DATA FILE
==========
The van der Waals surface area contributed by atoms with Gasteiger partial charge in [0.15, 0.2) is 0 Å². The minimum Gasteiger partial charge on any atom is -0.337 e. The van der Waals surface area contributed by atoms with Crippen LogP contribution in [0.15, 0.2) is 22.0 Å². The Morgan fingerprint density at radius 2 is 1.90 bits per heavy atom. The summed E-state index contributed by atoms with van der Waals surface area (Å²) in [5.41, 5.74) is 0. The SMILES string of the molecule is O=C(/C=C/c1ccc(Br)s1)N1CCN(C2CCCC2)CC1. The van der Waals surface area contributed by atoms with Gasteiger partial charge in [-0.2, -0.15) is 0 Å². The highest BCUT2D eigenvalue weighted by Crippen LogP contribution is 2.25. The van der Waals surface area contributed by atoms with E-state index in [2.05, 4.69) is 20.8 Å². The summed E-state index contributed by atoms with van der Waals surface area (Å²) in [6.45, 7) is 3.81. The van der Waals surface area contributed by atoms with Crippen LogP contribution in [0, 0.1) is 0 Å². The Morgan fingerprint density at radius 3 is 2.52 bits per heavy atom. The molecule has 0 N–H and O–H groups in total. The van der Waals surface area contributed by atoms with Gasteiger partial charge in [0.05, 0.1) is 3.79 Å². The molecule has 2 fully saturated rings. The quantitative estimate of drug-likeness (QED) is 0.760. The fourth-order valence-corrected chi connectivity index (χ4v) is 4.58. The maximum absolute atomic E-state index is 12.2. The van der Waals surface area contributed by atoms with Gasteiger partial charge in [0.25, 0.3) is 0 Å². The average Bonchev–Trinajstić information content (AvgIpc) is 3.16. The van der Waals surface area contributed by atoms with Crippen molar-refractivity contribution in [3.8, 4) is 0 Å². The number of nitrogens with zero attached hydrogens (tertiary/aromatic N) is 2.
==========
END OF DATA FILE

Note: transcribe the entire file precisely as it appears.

The van der Waals surface area contributed by atoms with Gasteiger partial charge in [0.15, 0.2) is 0 Å². The minimum Gasteiger partial charge on any atom is -0.337 e. The van der Waals surface area contributed by atoms with Crippen LogP contribution in [0.15, 0.2) is 22.0 Å². The Morgan fingerprint density at radius 2 is 1.90 bits per heavy atom. The summed E-state index contributed by atoms with van der Waals surface area (Å²) in [5.41, 5.74) is 0. The SMILES string of the molecule is O=C(/C=C/c1ccc(Br)s1)N1CCN(C2CCCC2)CC1. The van der Waals surface area contributed by atoms with Gasteiger partial charge in [-0.2, -0.15) is 0 Å². The highest BCUT2D eigenvalue weighted by Crippen LogP contribution is 2.25. The van der Waals surface area contributed by atoms with E-state index in [2.05, 4.69) is 20.8 Å². The summed E-state index contributed by atoms with van der Waals surface area (Å²) in [6.45, 7) is 3.81. The van der Waals surface area contributed by atoms with Crippen LogP contribution in [0, 0.1) is 0 Å². The Morgan fingerprint density at radius 3 is 2.52 bits per heavy atom. The molecule has 0 N–H and O–H groups in total. The van der Waals surface area contributed by atoms with Gasteiger partial charge in [0.05, 0.1) is 3.79 Å². The molecule has 2 fully saturated rings. The quantitative estimate of drug-likeness (QED) is 0.760. The fourth-order valence-corrected chi connectivity index (χ4v) is 4.58. The maximum absolute atomic E-state index is 12.2. The van der Waals surface area contributed by atoms with Gasteiger partial charge in [0.25, 0.3) is 0 Å². The average Bonchev–Trinajstić information content (AvgIpc) is 3.16. The van der Waals surface area contributed by atoms with Crippen molar-refractivity contribution in [3.8, 4) is 0 Å². The number of nitrogens with zero attached hydrogens (tertiary/aromatic N) is 2.